• Initial archwire placement.

  • Placement of E-chains and heavy elastics.

1) Separation of Teeth - Banding of the teeth is the first step in fixed orthodontic treatment. For which, space is created on either side of the tooth, and it is a well-known fact that this results in a painful experience in most patients.

2) Placement of Arch Wire and Activation - This is one of the major causes of pain. Pain duration starts after around 4 hours of placement and generally peaks around 24 hours of activation, and lasts for 2 to 3 days, and then gradually decreases in its intensity around the fifth or sixth day. A diurnal variation in pain experienced by patients with evening and nights.

3) Application of Orthopaedic Forces and Expansion of Arches - This force leads to tissue displacement, deformation, and development of internal stress characterised by traumatic tears, exudates, death of fibroblasts, disruption of collagen fibres, and acute inflammation. Inflammatory process which gives painful sensation to patients, and is expressed in the whole craniofacial region. The pain decreases sharply after around 3 days. It is experienced during headgear wear.

4) Debonding Tooth Mobility and Force Application - These are the two important influencing factors for pain during the debonding procedure. There are various studies which suggest that applying intrusive force during debonding causes less pain and discomfort as compared to mesial, distal, lingual, extrusive, or outward direction. Also, asking the patient to bite on a cotton roll or applying finger pressure can minimize the intensity of pain.

Orthodontic Pain and Their Effect on Patient Compliance:

Discomfort caused by orthodontic appliances may significantly affect patients’ compliance with treatment. Pain is the major reason for avoiding use of elastics by patients, maintenance of oral hygiene, and premature termination or incomplete follow up of the treatment. It is a well-known fact that an individual’s ‘Physiological and Psychological Susceptibility’ is a significant factor in the intensity of tissue discomfort and is caused by the physical effects of appliances on patients mind and body. Hence, discomfort during treatment is not totally because of force only but because of the psychology of the patient also.

Management of Orthodontic Pain:

Various techniques have been suggested for the management of orthodontic pain, they are:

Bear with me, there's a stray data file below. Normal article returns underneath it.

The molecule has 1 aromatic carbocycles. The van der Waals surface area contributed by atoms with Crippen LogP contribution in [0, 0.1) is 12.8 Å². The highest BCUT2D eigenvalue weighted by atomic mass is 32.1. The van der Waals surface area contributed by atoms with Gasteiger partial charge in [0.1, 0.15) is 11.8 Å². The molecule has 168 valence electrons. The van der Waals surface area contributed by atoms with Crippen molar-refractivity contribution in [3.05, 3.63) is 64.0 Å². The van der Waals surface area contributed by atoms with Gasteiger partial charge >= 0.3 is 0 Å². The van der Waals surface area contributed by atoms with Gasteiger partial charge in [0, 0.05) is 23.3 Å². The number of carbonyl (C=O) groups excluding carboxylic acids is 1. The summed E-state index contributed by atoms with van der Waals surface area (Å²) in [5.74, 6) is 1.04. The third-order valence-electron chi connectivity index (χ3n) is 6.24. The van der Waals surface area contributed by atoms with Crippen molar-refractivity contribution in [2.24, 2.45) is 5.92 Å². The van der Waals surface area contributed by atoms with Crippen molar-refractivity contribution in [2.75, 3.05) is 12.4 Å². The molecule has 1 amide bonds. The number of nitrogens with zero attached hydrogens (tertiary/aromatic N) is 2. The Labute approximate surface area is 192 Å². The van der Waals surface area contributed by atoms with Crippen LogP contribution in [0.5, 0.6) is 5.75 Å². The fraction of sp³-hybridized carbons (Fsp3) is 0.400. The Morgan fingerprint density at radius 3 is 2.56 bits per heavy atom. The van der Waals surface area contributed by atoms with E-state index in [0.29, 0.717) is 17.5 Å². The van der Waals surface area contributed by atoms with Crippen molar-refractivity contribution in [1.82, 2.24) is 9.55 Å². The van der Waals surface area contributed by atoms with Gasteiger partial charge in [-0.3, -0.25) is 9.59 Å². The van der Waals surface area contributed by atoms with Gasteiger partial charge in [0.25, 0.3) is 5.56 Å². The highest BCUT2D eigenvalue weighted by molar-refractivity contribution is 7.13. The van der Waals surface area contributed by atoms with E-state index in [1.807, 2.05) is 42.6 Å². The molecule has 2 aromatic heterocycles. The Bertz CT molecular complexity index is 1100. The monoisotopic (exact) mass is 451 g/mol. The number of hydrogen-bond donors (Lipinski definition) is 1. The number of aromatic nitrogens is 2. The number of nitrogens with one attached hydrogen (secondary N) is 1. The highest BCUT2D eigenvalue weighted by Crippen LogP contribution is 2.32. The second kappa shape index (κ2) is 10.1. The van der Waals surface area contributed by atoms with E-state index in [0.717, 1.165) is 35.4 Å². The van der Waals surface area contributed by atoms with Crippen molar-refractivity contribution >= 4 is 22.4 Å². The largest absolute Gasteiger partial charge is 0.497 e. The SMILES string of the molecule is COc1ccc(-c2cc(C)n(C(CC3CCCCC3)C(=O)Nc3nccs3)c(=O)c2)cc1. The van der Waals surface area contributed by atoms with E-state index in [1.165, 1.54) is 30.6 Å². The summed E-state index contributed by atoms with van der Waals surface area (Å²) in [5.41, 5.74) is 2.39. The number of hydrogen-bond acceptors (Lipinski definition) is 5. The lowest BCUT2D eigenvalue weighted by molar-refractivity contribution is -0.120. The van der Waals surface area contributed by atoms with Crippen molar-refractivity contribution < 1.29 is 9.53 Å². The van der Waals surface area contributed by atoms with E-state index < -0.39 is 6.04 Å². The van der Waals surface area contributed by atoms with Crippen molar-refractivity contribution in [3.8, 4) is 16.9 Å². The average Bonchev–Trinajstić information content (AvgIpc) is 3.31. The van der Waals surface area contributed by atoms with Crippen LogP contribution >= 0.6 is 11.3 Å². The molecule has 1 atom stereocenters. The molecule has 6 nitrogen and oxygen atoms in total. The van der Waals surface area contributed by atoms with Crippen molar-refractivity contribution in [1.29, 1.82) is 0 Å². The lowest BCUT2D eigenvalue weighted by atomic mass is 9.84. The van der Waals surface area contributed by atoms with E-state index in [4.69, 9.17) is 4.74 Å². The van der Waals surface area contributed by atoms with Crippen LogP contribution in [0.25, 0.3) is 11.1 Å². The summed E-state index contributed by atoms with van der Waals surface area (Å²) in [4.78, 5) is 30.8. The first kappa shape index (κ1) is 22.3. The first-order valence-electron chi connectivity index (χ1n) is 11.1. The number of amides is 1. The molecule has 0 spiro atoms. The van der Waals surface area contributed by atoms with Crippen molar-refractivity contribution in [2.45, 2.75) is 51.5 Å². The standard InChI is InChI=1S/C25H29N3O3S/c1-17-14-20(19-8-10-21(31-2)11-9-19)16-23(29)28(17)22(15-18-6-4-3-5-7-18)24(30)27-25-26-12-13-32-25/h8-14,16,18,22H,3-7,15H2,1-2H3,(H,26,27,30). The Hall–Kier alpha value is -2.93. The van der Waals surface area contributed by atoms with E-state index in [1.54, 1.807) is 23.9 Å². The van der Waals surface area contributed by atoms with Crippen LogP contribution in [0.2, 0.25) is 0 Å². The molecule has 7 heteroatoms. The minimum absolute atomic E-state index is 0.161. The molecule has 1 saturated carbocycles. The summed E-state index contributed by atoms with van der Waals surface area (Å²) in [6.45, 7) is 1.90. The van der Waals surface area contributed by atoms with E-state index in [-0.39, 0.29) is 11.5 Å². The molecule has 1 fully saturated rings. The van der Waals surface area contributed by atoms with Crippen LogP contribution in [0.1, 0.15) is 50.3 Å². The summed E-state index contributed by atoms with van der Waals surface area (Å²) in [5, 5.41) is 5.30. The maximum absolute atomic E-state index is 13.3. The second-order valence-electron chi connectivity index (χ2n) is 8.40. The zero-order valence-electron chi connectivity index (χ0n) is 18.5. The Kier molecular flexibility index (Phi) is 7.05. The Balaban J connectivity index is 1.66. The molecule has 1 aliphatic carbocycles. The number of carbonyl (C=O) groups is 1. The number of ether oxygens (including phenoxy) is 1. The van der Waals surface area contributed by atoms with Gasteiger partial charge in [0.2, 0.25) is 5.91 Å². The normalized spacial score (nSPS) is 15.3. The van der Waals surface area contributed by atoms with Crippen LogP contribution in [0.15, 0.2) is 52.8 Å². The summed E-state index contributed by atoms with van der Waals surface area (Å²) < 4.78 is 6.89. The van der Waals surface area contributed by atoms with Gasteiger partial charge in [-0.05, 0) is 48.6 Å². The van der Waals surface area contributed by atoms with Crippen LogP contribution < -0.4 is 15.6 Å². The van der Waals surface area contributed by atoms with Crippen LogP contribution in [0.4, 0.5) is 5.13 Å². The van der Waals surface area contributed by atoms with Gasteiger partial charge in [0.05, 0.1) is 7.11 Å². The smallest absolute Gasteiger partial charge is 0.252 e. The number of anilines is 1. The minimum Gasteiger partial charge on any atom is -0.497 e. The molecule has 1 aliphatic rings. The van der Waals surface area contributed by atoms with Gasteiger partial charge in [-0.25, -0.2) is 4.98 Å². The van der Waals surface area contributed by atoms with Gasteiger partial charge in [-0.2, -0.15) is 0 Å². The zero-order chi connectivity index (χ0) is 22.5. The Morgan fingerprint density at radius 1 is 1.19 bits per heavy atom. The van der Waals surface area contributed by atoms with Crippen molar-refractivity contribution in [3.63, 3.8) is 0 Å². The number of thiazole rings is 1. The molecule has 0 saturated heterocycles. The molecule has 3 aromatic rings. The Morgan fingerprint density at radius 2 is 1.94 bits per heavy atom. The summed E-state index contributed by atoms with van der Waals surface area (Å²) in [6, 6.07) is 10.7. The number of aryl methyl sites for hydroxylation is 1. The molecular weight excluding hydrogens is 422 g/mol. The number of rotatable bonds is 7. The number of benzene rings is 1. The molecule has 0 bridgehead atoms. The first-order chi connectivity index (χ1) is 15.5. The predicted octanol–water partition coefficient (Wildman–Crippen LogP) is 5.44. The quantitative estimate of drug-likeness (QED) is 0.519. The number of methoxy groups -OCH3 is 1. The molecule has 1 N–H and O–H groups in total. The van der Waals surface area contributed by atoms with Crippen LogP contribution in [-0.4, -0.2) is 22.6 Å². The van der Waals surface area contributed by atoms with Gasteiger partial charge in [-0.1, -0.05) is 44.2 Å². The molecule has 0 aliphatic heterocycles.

1. Use of non-steroidal anti-inflammatory drugs (NSAIDs) - The use of pre-emptive or pre-operative analgesics, which are administered at least one hour before every orthodontic procedure has been advocated.

2. Anaesthetic gel - The use of anaesthetic gel is an entirely painless procedure. It may be useful in performing various orthodontic procedures, such as band placement and cementation, archwire ligation, and band/bracket removal. The advantage of this system is its easy delivery method, which simply introduces the gel into the gingival crevice.

3. Bite wafers - This will temporarily displace the teeth sufficiently to allow blood to flow through compressed areas, which will prevent a build-up of metabolic products and the rhythmic behaviour of chewing inhibit nociceptive responses via the serotonergic (5-HT) - descending inhibitory pathway. Bite wafers and gum chewing must be instituted before the pain sets in, that is, within the first 8 hours after activation. And this method would be ineffective if the teeth become too tender for repetitive chewing.

4. Low-level laser therapy - Low level laser has been shown by many investigators to produce analgesic effects in various therapeutic and clinical applications.

5. Transcutaneous electrical nerve stimulation (TENS) - A form of stimulation produced analgesia, TENS is delivered via surface electrodes placed over the painful area or within the nerve innervating the painful area's distribution.

6. Vibratory stimulation - The use of vibratory stimulation to reduce orthodontic pain was first reported by Marie et al. (2003). It is recommended that, if employed, it should be used prior to the onset of pain.

Last reviewed at:
15 Feb 2020  -  5 min read